The completion of any book is a collaborative endeavor, reflecting the efforts of many more people than those whose names appear on its cover. There are many individuals and organizations that we wish to thank for their contributions to this project, and sincerely hope that we have not overlooked anyone in doing so. Where we extend our gratitude to the multiple persons and organizations listed below, we do so alphabetically because it would be impossible to rank–order the contributions of so many.
We extend a special thanks to the religious leaders and benevolence workers in local congregations who gave generously of their time and insights to make this study possible. We are especially grateful to those who welcomed us into their congregations to observe and participate in their benevolence programs. Members of the religious communities whose stories are told here never failed to engage us on intellectual, material, and spiritual issues—and not necessarily in that order. Although we take full responsibility for the interpretations offered here, we have tried to be respectful in our dialogue with our subjects’ experiences and viewpoints. We pay all these persons of faith the highest compliment in saying that we think about faith–based benevolence work quite differently now than we did going into this study.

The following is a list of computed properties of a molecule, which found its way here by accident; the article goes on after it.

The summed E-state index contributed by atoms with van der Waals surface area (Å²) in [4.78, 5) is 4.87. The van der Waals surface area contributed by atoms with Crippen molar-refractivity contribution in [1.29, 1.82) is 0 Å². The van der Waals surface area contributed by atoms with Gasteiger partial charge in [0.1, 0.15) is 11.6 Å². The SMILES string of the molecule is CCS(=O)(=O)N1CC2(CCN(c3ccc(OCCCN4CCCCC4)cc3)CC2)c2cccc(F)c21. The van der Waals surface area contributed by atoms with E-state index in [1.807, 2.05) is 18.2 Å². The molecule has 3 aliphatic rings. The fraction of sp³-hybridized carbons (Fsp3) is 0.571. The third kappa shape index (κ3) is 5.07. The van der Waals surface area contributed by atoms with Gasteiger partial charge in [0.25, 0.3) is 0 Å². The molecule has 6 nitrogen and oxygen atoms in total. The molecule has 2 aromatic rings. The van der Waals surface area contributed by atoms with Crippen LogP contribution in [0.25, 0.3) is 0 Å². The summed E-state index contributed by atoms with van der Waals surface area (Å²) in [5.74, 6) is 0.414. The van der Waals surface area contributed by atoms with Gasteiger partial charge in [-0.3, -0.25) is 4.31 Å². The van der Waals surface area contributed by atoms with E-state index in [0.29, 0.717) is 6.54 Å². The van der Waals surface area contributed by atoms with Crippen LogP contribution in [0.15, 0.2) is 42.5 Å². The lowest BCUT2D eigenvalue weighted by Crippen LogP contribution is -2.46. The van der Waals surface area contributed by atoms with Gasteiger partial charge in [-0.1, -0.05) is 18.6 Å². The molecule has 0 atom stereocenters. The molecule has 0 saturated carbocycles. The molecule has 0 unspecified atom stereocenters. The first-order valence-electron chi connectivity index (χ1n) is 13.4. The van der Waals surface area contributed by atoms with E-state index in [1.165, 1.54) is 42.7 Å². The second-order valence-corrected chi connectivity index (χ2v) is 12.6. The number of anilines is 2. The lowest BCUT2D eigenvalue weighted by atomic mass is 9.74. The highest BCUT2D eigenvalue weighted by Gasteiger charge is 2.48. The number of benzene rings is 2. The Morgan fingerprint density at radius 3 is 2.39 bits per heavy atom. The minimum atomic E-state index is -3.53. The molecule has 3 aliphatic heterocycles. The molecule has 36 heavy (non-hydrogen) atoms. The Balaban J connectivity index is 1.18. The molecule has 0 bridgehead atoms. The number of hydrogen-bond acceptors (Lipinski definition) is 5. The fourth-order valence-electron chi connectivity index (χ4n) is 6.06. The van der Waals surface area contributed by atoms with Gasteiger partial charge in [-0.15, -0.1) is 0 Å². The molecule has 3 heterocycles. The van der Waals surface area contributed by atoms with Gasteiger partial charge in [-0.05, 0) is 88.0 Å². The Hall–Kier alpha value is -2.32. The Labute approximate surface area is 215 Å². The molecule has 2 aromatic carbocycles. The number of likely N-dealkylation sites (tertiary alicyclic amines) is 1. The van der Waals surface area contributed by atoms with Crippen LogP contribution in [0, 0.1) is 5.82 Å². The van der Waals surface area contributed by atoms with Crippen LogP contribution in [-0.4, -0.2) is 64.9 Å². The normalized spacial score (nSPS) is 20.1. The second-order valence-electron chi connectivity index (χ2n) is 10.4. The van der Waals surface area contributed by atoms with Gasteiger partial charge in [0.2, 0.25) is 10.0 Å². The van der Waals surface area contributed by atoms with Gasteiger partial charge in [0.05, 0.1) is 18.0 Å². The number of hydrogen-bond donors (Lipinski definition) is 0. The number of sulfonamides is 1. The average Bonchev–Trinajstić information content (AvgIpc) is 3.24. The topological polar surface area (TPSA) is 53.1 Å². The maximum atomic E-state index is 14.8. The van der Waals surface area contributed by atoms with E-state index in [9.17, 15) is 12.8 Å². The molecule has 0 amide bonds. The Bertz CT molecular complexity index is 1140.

Various organizations provided generous funding for the study, including the Joint Center for Poverty Research; the Louisville Institute; the MSU Criss Fund; the PricewaterhouseCooper Endowment; the Religious Research Association; the Rural Health, Safety, and Security Institute; and the Southern Rural Development Center. We also thank the reviewers of our research proposals, reports, and other writings submitted to these organizations. We are especially grateful to Mark Abramson, Paul Lawrence, James Lewis, and Scott Thumma in this capacity. Portions of this book were presented as conference papers at various annual meetings,